Digressing into a wide spectrum of social issues and generalities, the book also offers a thorough and quite poignant general social critique. It is an uncompromising rebellion against consumerism, bourgeois values, and ultimately, all the banalities of social norms and interpersonal Catch-22’s. These are meticulously, if haphazardly, catalogued, for the most part of the 250 pages. Radical and anarchistic, the commentary falls well short of becoming a manifesto, the rattling machinery far too ungraceful ever to leave the ground and fly. Ironically, it still passes as an accurate enough version of a contemporary, disillusioned Hungarian zeitgeist.
This unflagging grind is at times entertaining, always eventful, hellishly familiar, superficially sagacious, and pointlessly prophetic. Lapsing into inhumanly cynical and negative twists of reasoning, what might have started out as a quest for truth or at least self-knowledge keeps bellyflopping into unhappiness and flat-out nihilism. It soon starts to read as if one of Krasznahorkai’s mad geniuses elbowed their way into the Háy universe of fiction and took control. Perhaps the most horrifying aspect of the relentless, inconsequentially circular reasoning is how readily recognizable these phrases, conspiracy theories and well-fashioned truthinesses are. If only these pedestrian reasonings were more skewed, or less plausible-sounding! But it’s safe to say we all subscribe to some of these cleverly self-defeating lines of thinking, and it will be shocking to see just how far down they can go.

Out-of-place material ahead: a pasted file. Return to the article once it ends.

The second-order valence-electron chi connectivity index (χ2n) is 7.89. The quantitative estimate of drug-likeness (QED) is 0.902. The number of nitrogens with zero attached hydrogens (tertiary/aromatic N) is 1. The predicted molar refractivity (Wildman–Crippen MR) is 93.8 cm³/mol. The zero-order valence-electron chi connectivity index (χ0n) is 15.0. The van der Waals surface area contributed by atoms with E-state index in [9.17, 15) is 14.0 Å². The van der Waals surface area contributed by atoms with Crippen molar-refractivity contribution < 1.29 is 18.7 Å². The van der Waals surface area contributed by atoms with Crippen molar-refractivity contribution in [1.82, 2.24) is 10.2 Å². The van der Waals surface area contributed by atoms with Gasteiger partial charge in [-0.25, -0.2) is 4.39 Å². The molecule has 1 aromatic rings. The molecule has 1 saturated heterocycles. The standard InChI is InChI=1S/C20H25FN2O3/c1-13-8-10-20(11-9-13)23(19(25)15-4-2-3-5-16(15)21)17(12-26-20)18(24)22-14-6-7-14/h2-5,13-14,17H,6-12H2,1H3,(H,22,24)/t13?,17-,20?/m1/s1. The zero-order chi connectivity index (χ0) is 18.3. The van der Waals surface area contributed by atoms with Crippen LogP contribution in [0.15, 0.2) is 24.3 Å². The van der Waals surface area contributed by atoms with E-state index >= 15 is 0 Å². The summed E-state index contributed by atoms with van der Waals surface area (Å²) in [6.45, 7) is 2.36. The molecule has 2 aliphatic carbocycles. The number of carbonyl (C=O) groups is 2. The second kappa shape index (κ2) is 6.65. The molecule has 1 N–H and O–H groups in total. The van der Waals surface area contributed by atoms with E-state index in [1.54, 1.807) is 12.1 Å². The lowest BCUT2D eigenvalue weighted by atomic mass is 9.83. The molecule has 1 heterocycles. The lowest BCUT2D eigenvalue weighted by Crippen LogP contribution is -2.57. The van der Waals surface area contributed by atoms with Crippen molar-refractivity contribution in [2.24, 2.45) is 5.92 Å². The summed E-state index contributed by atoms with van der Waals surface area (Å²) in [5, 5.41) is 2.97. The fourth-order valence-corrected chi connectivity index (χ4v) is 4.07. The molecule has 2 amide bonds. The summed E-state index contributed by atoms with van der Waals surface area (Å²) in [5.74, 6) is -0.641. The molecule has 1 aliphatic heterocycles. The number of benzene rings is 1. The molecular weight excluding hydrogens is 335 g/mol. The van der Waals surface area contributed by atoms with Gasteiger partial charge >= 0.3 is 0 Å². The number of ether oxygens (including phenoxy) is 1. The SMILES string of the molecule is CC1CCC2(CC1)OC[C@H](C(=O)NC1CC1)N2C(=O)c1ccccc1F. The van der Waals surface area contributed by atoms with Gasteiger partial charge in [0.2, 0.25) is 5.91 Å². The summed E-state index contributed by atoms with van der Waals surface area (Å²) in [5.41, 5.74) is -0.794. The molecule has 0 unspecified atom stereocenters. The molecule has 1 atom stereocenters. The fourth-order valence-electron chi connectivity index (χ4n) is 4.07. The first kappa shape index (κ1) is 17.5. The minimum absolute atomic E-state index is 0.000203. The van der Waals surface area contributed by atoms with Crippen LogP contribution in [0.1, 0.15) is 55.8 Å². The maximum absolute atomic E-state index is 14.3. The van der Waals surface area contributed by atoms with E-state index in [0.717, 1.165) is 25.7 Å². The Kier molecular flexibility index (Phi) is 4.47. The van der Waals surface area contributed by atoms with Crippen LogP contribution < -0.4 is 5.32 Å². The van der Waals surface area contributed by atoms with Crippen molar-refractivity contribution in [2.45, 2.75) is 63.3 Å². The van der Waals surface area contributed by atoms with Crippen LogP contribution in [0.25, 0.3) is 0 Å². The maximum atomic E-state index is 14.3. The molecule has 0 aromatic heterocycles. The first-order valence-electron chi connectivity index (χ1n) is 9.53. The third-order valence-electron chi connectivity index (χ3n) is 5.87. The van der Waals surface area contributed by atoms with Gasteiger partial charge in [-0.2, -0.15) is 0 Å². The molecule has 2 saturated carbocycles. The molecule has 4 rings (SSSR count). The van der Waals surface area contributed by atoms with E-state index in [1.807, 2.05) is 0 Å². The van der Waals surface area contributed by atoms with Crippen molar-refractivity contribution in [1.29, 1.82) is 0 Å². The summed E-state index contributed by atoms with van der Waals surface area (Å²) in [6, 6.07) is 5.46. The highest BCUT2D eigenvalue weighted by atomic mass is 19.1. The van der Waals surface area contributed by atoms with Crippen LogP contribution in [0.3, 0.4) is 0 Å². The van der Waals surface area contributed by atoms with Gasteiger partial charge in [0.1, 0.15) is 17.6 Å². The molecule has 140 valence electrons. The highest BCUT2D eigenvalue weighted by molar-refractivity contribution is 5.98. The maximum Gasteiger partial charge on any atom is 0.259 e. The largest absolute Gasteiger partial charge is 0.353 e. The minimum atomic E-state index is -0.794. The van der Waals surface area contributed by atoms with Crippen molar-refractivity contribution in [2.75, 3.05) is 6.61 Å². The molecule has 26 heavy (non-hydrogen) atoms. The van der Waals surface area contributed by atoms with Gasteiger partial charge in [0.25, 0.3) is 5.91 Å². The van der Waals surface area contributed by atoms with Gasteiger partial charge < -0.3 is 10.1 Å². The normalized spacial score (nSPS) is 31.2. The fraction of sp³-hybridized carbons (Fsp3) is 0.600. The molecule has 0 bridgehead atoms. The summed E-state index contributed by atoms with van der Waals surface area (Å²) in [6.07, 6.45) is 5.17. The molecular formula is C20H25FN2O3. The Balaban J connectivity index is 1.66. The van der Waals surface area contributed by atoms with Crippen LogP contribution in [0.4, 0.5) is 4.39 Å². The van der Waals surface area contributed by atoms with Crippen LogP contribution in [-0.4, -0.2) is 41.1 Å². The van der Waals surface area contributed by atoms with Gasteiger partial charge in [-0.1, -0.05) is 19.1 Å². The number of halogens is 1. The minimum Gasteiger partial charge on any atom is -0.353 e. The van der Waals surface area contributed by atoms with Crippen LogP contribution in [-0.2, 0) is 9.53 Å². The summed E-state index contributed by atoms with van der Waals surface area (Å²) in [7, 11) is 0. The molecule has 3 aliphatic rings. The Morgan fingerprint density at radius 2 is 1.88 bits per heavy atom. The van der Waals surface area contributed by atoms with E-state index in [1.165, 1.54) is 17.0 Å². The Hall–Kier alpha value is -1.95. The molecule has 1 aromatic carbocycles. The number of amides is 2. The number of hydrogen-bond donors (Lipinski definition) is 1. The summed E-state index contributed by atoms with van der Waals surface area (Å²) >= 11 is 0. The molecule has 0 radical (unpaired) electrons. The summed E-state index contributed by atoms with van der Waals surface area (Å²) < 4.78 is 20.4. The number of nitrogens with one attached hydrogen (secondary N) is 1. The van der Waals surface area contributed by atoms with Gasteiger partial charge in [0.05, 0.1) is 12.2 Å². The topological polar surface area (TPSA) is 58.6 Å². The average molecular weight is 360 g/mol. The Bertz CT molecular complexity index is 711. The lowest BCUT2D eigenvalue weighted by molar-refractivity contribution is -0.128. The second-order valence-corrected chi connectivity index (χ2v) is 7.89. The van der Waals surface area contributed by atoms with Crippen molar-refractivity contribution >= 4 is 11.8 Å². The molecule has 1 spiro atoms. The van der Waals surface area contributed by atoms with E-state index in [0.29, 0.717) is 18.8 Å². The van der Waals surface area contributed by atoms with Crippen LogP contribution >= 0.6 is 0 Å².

Down they carry us, into the bowels of the Earth, into a subterranean garage under an unspecified mall in suburban Budapest, where our protagonist has taken up work as a security guard. Watching closed circuit screens, pondering his past, his fruitless philosophy and plotting a vindictive exit, he sits and does nothing, a voyeur and disgruntled prophet. The scene of his musings is as anonymous as the location is otherwise symbolic. Carefully dissecting choice, free will, family values, parenthood, career, faith, progress, civilization and humanity in general, the buildup leads to a likewise clichéd, brazenly genre-bending but uncannily valid conclusion.
Háy thrashes out a lot of frustration and harsh negativity in this book, using extensive commonplace pseudo-argumentation sculpted into a monstrosity of everyday proportions. It is definitely a great feat to carry this off in a masterfully and consistently executed, if overwhelmingly depressing work. Well worth reading, at once gripping, draining and somewhat relieving to finish. One wonders if there is after all some residual humor hidden in the machinery, behind the very structure of this text; if there is a glint of humor there, it is sealed off behind the mirrored glass of some subterranean security booth, dark and opaque like a blanked-out CCTV monitor, unspeakably black.
Previously on HLO: our review on The Kid by János Háy
Háy János: A mélygarázs
Budapest: Európa, 2013